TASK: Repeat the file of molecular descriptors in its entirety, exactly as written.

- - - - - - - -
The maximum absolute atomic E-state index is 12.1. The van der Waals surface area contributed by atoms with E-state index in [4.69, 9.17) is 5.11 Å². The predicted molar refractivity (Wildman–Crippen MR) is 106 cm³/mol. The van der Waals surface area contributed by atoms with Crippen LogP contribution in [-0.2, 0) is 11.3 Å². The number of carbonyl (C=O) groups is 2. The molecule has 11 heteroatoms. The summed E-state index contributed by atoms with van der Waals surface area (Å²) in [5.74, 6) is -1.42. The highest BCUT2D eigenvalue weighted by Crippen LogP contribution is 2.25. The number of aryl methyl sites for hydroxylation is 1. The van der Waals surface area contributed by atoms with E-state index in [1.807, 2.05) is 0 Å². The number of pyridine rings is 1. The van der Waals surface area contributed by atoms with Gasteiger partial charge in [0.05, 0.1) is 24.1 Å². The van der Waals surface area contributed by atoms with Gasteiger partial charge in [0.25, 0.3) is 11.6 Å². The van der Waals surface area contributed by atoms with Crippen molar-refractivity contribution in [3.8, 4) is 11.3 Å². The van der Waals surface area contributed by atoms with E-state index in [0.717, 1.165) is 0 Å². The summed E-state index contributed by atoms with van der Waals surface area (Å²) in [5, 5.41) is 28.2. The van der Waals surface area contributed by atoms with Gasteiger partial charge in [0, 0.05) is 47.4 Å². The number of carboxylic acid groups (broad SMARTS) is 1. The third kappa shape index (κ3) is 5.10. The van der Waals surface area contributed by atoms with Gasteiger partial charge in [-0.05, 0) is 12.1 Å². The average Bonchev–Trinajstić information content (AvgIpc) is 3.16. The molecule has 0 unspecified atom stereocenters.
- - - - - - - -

The maximum absolute atomic E-state index is 12.1. The van der Waals surface area contributed by atoms with E-state index in [4.69, 9.17) is 5.11 Å². The predicted molar refractivity (Wildman–Crippen MR) is 106 cm³/mol. The van der Waals surface area contributed by atoms with Crippen LogP contribution in [-0.2, 0) is 11.3 Å². The number of carbonyl (C=O) groups is 2. The molecule has 11 heteroatoms. The summed E-state index contributed by atoms with van der Waals surface area (Å²) in [5.74, 6) is -1.42. The highest BCUT2D eigenvalue weighted by Crippen LogP contribution is 2.25. The number of aryl methyl sites for hydroxylation is 1. The van der Waals surface area contributed by atoms with E-state index in [1.807, 2.05) is 0 Å². The number of pyridine rings is 1. The van der Waals surface area contributed by atoms with Gasteiger partial charge in [0.05, 0.1) is 24.1 Å². The van der Waals surface area contributed by atoms with Gasteiger partial charge in [0.25, 0.3) is 11.6 Å². The van der Waals surface area contributed by atoms with Crippen molar-refractivity contribution in [3.8, 4) is 11.3 Å². The van der Waals surface area contributed by atoms with E-state index in [0.717, 1.165) is 0 Å². The summed E-state index contributed by atoms with van der Waals surface area (Å²) in [5, 5.41) is 28.2. The van der Waals surface area contributed by atoms with Gasteiger partial charge in [0, 0.05) is 47.4 Å². The number of carboxylic acid groups (broad SMARTS) is 1. The third kappa shape index (κ3) is 5.10. The van der Waals surface area contributed by atoms with Gasteiger partial charge in [-0.05, 0) is 12.1 Å². The average Bonchev–Trinajstić information content (AvgIpc) is 3.16. The molecule has 0 unspecified atom stereocenters.